As my family moves the first week of December, we have found ourselves churchless for Advent. If you are in the same situation – whether it’s because you’ve been hurt by the church, or because you are in transition, or if you just haven’t found a good fit yet, you’re welcome here. And if you do go to church? Well, you’re welcome too.
I always feel a little nostalgic when I hear “Have Yourself a Merry Little Christmas.”
Okay, in the interest of full disclosure, it doesn’t make me “a little nostalgic.” It makes me want to sob uncontrollably. For as cheerful as the words are, the music sure doesn’t match it. The music calls to mind Hallmark movies with montages of families hanging scarce ornaments on a Charlie Brown tree, far from family and loved ones. The lyrics are hopeful, but the music is not.
Isn’t that how life is sometimes?
The hopeful and the discouraging get all muddled up, until it’s hard to see which is which. We see the smile on our child’s face… when we get the news of our layoff. We hear of a friend’s pregnancy… when another holiday passes with our own empty arms. We get that email from a friend we haven’t heard from in ages… when we still can’t bring ourselves to pick up the phone to call our siblings.
Riots in our country. Unaccompanied minors. ISIS. Unemployment. More bad news.
Where is the hope? What are we even hoping for?
I love the Christmas season, I really do. I went to the mall today and was actually taken aback by the lack of Christmas music. I need my holiday cheer! For every mournful “Have Yourself a Merry Little Christmas” there is another “Sleigh Ride” and “It’s Beginning to Look a Lot Like Christmas” – and I love those songs!! I listen to Christmas music 24/7 (seriously, Pandora Chanticleer Christmas station is playing in my house all.night.long), I watch Christmas movies (ALL the Christmas movies!), I light my evergreen candle, and I admire lights when I drive down the road.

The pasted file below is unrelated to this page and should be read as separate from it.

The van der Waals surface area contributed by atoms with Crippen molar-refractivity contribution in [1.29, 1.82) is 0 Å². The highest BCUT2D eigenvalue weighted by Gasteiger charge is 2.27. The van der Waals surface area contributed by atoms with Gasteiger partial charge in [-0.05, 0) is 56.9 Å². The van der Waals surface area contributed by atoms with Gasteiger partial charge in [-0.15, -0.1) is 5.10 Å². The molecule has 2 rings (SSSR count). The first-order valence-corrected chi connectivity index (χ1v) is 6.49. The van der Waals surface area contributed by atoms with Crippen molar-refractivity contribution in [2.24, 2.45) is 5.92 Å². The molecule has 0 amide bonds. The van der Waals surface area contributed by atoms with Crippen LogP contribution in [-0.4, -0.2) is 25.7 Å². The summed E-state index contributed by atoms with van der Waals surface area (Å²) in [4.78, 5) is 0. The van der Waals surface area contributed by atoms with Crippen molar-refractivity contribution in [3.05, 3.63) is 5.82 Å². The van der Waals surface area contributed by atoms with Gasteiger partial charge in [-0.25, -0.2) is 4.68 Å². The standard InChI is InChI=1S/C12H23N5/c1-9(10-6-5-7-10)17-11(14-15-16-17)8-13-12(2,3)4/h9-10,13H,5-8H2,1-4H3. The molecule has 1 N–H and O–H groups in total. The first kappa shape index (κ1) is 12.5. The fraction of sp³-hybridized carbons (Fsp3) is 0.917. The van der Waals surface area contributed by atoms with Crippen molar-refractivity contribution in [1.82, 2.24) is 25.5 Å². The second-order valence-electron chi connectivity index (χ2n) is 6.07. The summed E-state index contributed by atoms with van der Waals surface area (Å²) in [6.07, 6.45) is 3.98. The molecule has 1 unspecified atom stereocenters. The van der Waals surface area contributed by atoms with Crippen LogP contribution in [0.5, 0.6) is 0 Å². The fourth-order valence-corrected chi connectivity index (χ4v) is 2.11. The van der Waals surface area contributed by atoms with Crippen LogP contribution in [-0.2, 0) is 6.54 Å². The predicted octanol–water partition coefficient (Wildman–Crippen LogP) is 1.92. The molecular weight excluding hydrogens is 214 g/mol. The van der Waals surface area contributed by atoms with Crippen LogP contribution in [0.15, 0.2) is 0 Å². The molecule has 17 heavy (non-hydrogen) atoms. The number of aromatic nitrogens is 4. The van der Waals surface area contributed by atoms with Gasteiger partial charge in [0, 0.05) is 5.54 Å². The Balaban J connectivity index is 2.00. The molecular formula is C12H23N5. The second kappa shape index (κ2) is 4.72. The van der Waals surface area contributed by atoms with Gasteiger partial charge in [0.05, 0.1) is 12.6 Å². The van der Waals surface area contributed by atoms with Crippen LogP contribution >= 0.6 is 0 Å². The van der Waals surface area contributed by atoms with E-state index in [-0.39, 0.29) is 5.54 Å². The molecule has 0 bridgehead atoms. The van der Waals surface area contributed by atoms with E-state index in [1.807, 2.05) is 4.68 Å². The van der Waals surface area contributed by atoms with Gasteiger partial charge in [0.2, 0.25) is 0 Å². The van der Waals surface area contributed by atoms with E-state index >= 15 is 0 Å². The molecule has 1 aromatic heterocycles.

But I’ve realized that sometimes we like to rush into Christmas. I’m not talking about the decorations out at stores in October – I’m talking about our rush into feigned happiness. We sing along with Bing Crosby, we hang our wreaths, we go to an Ugly Sweater Party with friends… and we force a smile on our face as we fake our way through yet another season of silver bells.
But when we stop for a minute, there’s more to it, isn’t there? We blind ourselves with Black Friday sales and recipes from Pinterest, but deep down, we just don’t buy into it. We have this culture of pretending during the holidays, this culture of pretending that all is joyous – but really? A lot of times, it’s not.
Which brings me to my favorite part of the Christmas story – the whole story of redemption of humanity – is that this is not the end.
There is hope.
Advent brings the hope that whatever story your life wrote this past year, it’s not over yet.
We rejoice in the hope that Christmas is coming, that Jesus knows our pain, that Jesus suffered in all his humanity, that – though we might not see an earthly end to our pain, this is not the end of our story. Our stories – yours, and mine, and the person sitting next to you, and the person you haven’t talked to in years – our stories are still being written. And the story of humanity, the overarching theme that binds us all together, that is still being written – day by day, year by year, by you and me and the person sitting next to you and the person you haven’t talked to in years. The person you see in the headlines, the nameless and faceless who seem to count only as statistics. This is our story. And this is not the end.
We have hope. Hope that it might not get better, but it could.
We all could use a healthy dose of hope this season, and that hope is contained in a tiny little baby in a manger. Because the good news about that baby? The good news is that he didn’t stay a baby forever. That baby grew to speak into unjust systems, to turn the status quo on its head, to reinterpret what it meant to live faithfully.. and because of that?